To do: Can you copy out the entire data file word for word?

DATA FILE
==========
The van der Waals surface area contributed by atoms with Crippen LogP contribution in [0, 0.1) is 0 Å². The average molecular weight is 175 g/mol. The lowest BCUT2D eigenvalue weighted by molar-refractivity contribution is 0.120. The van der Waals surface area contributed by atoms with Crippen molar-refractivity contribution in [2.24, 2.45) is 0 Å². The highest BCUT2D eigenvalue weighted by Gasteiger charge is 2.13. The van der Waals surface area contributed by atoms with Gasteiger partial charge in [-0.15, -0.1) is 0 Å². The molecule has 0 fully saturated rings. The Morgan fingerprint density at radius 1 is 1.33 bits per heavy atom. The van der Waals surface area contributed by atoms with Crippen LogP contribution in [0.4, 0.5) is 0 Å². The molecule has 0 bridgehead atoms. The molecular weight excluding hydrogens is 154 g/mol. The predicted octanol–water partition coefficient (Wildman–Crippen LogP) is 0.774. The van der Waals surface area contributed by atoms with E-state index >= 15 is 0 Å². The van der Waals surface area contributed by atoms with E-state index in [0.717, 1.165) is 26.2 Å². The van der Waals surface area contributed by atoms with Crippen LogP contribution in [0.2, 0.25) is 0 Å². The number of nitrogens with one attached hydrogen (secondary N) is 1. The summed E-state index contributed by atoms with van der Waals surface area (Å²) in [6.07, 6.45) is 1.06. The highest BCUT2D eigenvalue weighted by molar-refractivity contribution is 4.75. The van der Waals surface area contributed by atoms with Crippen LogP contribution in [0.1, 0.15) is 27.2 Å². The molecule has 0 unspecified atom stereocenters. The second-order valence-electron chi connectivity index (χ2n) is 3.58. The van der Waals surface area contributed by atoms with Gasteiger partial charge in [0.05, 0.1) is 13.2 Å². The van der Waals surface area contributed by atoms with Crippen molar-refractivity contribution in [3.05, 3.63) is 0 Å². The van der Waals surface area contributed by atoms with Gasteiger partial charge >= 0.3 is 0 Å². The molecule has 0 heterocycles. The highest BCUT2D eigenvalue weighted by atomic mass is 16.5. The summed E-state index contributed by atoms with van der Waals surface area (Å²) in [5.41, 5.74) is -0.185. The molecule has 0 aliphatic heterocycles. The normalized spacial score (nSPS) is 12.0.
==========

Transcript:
The van der Waals surface area contributed by atoms with Crippen LogP contribution in [0, 0.1) is 0 Å². The average molecular weight is 175 g/mol. The lowest BCUT2D eigenvalue weighted by molar-refractivity contribution is 0.120. The van der Waals surface area contributed by atoms with Crippen molar-refractivity contribution in [2.24, 2.45) is 0 Å². The highest BCUT2D eigenvalue weighted by Gasteiger charge is 2.13. The van der Waals surface area contributed by atoms with Gasteiger partial charge in [-0.15, -0.1) is 0 Å². The molecule has 0 fully saturated rings. The Morgan fingerprint density at radius 1 is 1.33 bits per heavy atom. The van der Waals surface area contributed by atoms with Crippen LogP contribution in [0.4, 0.5) is 0 Å². The molecule has 0 bridgehead atoms. The molecular weight excluding hydrogens is 154 g/mol. The predicted octanol–water partition coefficient (Wildman–Crippen LogP) is 0.774. The van der Waals surface area contributed by atoms with E-state index >= 15 is 0 Å². The van der Waals surface area contributed by atoms with E-state index in [0.717, 1.165) is 26.2 Å². The van der Waals surface area contributed by atoms with Crippen LogP contribution in [0.2, 0.25) is 0 Å². The number of nitrogens with one attached hydrogen (secondary N) is 1. The summed E-state index contributed by atoms with van der Waals surface area (Å²) in [6.07, 6.45) is 1.06. The highest BCUT2D eigenvalue weighted by molar-refractivity contribution is 4.75. The van der Waals surface area contributed by atoms with Crippen LogP contribution in [0.1, 0.15) is 27.2 Å². The molecule has 0 unspecified atom stereocenters. The second-order valence-electron chi connectivity index (χ2n) is 3.58. The van der Waals surface area contributed by atoms with Gasteiger partial charge in [0.05, 0.1) is 13.2 Å². The van der Waals surface area contributed by atoms with Crippen molar-refractivity contribution in [3.05, 3.63) is 0 Å². The van der Waals surface area contributed by atoms with Gasteiger partial charge >= 0.3 is 0 Å². The molecule has 0 heterocycles. The highest BCUT2D eigenvalue weighted by atomic mass is 16.5. The summed E-state index contributed by atoms with van der Waals surface area (Å²) in [5.41, 5.74) is -0.185. The molecule has 0 aliphatic heterocycles. The normalized spacial score (nSPS) is 12.0.